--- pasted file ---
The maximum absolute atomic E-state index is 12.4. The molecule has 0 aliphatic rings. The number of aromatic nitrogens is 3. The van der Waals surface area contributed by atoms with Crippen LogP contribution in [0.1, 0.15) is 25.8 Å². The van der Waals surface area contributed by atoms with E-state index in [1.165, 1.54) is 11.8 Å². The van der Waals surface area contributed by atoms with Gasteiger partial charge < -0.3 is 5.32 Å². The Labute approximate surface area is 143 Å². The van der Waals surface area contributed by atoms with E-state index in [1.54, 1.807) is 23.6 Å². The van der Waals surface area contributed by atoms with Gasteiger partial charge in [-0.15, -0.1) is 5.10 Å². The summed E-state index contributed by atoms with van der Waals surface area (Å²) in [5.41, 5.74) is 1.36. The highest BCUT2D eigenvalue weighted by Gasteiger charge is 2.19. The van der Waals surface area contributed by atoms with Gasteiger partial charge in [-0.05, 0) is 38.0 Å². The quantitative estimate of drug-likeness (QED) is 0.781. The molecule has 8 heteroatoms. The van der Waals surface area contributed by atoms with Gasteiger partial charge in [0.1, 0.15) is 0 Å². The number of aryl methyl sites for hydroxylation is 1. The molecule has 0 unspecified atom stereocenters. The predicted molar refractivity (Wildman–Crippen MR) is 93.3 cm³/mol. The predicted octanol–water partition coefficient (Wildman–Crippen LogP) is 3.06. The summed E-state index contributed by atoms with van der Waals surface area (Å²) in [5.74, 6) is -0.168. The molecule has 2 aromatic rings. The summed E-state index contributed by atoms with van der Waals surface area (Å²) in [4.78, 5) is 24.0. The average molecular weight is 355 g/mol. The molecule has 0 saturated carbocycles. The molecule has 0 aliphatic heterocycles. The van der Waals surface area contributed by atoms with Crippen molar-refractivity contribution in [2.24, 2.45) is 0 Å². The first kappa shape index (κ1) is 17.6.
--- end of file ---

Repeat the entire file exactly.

The maximum absolute atomic E-state index is 12.4. The molecule has 0 aliphatic rings. The number of aromatic nitrogens is 3. The van der Waals surface area contributed by atoms with Crippen LogP contribution in [0.1, 0.15) is 25.8 Å². The van der Waals surface area contributed by atoms with E-state index in [1.165, 1.54) is 11.8 Å². The van der Waals surface area contributed by atoms with Gasteiger partial charge < -0.3 is 5.32 Å². The Labute approximate surface area is 143 Å². The van der Waals surface area contributed by atoms with E-state index in [1.54, 1.807) is 23.6 Å². The van der Waals surface area contributed by atoms with Gasteiger partial charge in [-0.15, -0.1) is 5.10 Å². The summed E-state index contributed by atoms with van der Waals surface area (Å²) in [5.41, 5.74) is 1.36. The highest BCUT2D eigenvalue weighted by Gasteiger charge is 2.19. The van der Waals surface area contributed by atoms with Gasteiger partial charge in [-0.05, 0) is 38.0 Å². The quantitative estimate of drug-likeness (QED) is 0.781. The molecule has 8 heteroatoms. The van der Waals surface area contributed by atoms with Gasteiger partial charge in [0.1, 0.15) is 0 Å². The number of aryl methyl sites for hydroxylation is 1. The molecule has 0 unspecified atom stereocenters. The predicted molar refractivity (Wildman–Crippen MR) is 93.3 cm³/mol. The predicted octanol–water partition coefficient (Wildman–Crippen LogP) is 3.06. The summed E-state index contributed by atoms with van der Waals surface area (Å²) in [5.74, 6) is -0.168. The molecule has 2 aromatic rings. The summed E-state index contributed by atoms with van der Waals surface area (Å²) in [4.78, 5) is 24.0. The average molecular weight is 355 g/mol. The molecule has 0 saturated carbocycles. The molecule has 0 aliphatic heterocycles. The van der Waals surface area contributed by atoms with Crippen molar-refractivity contribution in [2.24, 2.45) is 0 Å². The first kappa shape index (κ1) is 17.6.